"What I start to feel is not just anger
appropriate to the situation, but old feelings I carry from the past.
And those feelings have nothing to do with my child or the situation.
They have come up for me to take a look at them. They are part of me.
But they don't belong in my relationship with my child. They have to do
with me and the person who raised me." -- Laura Davis & Janis
Life is full of emotions that we don't have time to process in the moment. And if we have kids, we probably have more emotions and less time. Parenting is the hardest job there is. It gives us constant reminders of the places in us that need healing. So it's not surprising that sometimes we just need a good cry. READ POST
“I know one thing for sure. It is
impossible to find one’s own balance from the outside in. I now know
beyond a doubt that finding—and maintaining—our balance is an inside
job.” – Lu Hanessian
As you go through your day, you have a running list. Change the baby, feed the toddler, teach the preschooler to pick up her toys, help the elementary schooler with homework, help the tween braid her hair, negotiate with the teen, make dinner, fold laundry, pay the bills, email your boss, connect with your spouse... the list never stops. But have you fallen off your own list? READ POST
"Is there a way to change how we experience the hair-pulling challenges of mothering? Can one truly alter her feelings in the midst of the supermarket trip from hell? … there is always another way to see the situation, a way that potentially offers greater peace, comfort, acceptance, and balance than our initial response.”
-- Bethany Casarjian, Ph.D. & Diane H. Dillon, Ph.D.
Baffled about what you should do when your kid does something you don’t like, and you're too upset to think straight?
There are always times when we simply can't get our emotions into alignment with our conscious desire to be a patient parent. When this happens, sometimes we have to act our way into who we want to be, and let our feelings follow. So when you don't know what to do: READ POST
“Why do you want your child to hurry
up? Because you're done and figure he’s had long enough to finish?
Because you have something else to do? If so, can that wait so that you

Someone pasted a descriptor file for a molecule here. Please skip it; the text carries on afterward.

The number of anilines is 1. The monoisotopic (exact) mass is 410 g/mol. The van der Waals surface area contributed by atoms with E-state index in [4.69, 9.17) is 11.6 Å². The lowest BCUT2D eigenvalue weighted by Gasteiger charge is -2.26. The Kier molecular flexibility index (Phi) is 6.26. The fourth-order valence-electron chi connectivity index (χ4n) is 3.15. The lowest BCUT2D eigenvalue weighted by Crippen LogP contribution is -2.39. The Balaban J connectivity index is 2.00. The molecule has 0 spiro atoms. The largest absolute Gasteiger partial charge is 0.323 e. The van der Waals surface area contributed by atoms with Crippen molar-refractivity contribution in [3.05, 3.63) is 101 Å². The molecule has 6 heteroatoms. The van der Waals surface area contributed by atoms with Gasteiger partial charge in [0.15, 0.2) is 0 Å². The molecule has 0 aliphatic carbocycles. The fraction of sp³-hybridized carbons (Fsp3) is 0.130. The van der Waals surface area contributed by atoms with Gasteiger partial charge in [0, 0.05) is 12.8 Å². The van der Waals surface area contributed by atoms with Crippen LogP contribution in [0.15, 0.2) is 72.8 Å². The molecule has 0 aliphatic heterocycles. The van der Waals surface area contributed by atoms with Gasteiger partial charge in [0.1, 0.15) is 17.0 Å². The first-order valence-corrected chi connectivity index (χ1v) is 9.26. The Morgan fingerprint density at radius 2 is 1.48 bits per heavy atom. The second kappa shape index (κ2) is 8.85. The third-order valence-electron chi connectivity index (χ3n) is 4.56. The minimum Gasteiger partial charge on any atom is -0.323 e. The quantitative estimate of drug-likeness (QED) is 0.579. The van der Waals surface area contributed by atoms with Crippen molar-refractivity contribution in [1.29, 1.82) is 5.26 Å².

can give your child the time he needs? Because you've promised to be
somewhere? ... If you are constantly rushing from one place to the next
(doctor’s appointment, haircut, playgroup, music lessons) have you taken
on too much? Should you plan more downtime in your schedule so you have
more time to be patient? More time for play and cuddles?” -
Now that kids are back in school and activities, are you noticing that life is too busy? Most of us take it for granted that we're always rushing from one thing to the next. That we have a never-ending to-do list that keeps us from catching our breath, never mind catching a sunset together.
But it costs us. And it costs our kids even more. Our society is so hooked on adrenalin that we don't acknowledge the high price our children pay for our lifestyle. Rushing our children through life: READ POST
read Dr. Laura every day and I can actually feel my brain being
rewired. I sense myself making continual progress towards the mother I
want to be. I'm learning to love myself unconditionally along the way,
too." – Mamammalia
"The main difference between a master and a beginner is that the master practices more." -- Yasha Heifetz, Master Violinist
You've probably noticed that things work better with your kids when you're in a good mood. At least half of the time when we get irritated, impatient, or frustrated with our kids, it's because we're already feeling unhappy. Then there's a spark, our bad mood flares, and before we know it we're in the middle of a firestorm. That's why noticing your own mood and keeping it positive transforms your parenting (and your brain.)
The other half of the time our anger is "justified" in the sense that our child acts in ways that trigger us. Naturally, we want to lash out, to blame, to make our child feel bad. Isn't that how she'll learn? READ POST
"Can you give tips on how to stay connected when you feel irritable? There's no yelling going on, but I'm not as respectful as I think I should be." - Katherine
We all have bad days. As long as you catch yourself, apologize, and don't have them too often, the humans who love you will forgive you. In fact, the way you handle those small relationship ruptures will teach your child some important lessons about life and love. READ POST
This is #7 in our series on Nurturing Yourself while Raising Your Child.
"Dr. Laura, I'm great with my kids on vacation. But most of the time, I'm just so stressed out, my default is yelling!" -- Camille
As every parent learns, you can't be a good mom or dad when you're stressed out, no matter how positive your intentions.
It's true that modern life creates stress, but it's also true that what stresses out one person may just roll off the back of another. Each of us has a responsibility as a parent to manage our own stress. After all, do you want your kids to have the best of you -- or what's left of you? READ POST